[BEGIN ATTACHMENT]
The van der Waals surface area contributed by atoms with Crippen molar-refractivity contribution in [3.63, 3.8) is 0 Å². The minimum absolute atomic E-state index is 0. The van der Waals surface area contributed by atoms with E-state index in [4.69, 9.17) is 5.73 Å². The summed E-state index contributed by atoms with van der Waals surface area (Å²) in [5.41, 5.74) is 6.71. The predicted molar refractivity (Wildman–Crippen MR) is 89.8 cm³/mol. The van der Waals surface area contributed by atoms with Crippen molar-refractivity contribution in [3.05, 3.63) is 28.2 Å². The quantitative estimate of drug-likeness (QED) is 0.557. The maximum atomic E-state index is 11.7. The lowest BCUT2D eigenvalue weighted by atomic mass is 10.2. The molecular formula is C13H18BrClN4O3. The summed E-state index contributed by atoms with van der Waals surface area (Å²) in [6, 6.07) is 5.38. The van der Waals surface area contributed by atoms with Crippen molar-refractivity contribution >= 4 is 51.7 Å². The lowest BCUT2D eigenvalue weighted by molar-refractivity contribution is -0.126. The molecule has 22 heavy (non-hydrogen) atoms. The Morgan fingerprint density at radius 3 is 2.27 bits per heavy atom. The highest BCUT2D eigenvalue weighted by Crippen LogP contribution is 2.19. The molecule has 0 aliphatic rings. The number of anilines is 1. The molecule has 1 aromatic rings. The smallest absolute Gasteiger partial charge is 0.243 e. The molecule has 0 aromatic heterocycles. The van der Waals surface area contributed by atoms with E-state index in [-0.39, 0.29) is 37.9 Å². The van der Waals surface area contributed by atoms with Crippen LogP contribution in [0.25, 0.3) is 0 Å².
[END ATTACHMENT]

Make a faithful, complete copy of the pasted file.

The van der Waals surface area contributed by atoms with Crippen molar-refractivity contribution in [3.63, 3.8) is 0 Å². The minimum absolute atomic E-state index is 0. The van der Waals surface area contributed by atoms with E-state index in [4.69, 9.17) is 5.73 Å². The summed E-state index contributed by atoms with van der Waals surface area (Å²) in [5.41, 5.74) is 6.71. The predicted molar refractivity (Wildman–Crippen MR) is 89.8 cm³/mol. The van der Waals surface area contributed by atoms with Crippen molar-refractivity contribution in [3.05, 3.63) is 28.2 Å². The quantitative estimate of drug-likeness (QED) is 0.557. The maximum atomic E-state index is 11.7. The lowest BCUT2D eigenvalue weighted by atomic mass is 10.2. The molecular formula is C13H18BrClN4O3. The summed E-state index contributed by atoms with van der Waals surface area (Å²) in [6, 6.07) is 5.38. The van der Waals surface area contributed by atoms with Crippen molar-refractivity contribution >= 4 is 51.7 Å². The lowest BCUT2D eigenvalue weighted by molar-refractivity contribution is -0.126. The molecule has 22 heavy (non-hydrogen) atoms. The Morgan fingerprint density at radius 3 is 2.27 bits per heavy atom. The highest BCUT2D eigenvalue weighted by Crippen LogP contribution is 2.19. The molecule has 0 aliphatic rings. The number of anilines is 1. The molecule has 1 aromatic rings. The smallest absolute Gasteiger partial charge is 0.243 e. The molecule has 0 aromatic heterocycles. The van der Waals surface area contributed by atoms with E-state index in [-0.39, 0.29) is 37.9 Å². The van der Waals surface area contributed by atoms with Crippen LogP contribution in [0.25, 0.3) is 0 Å².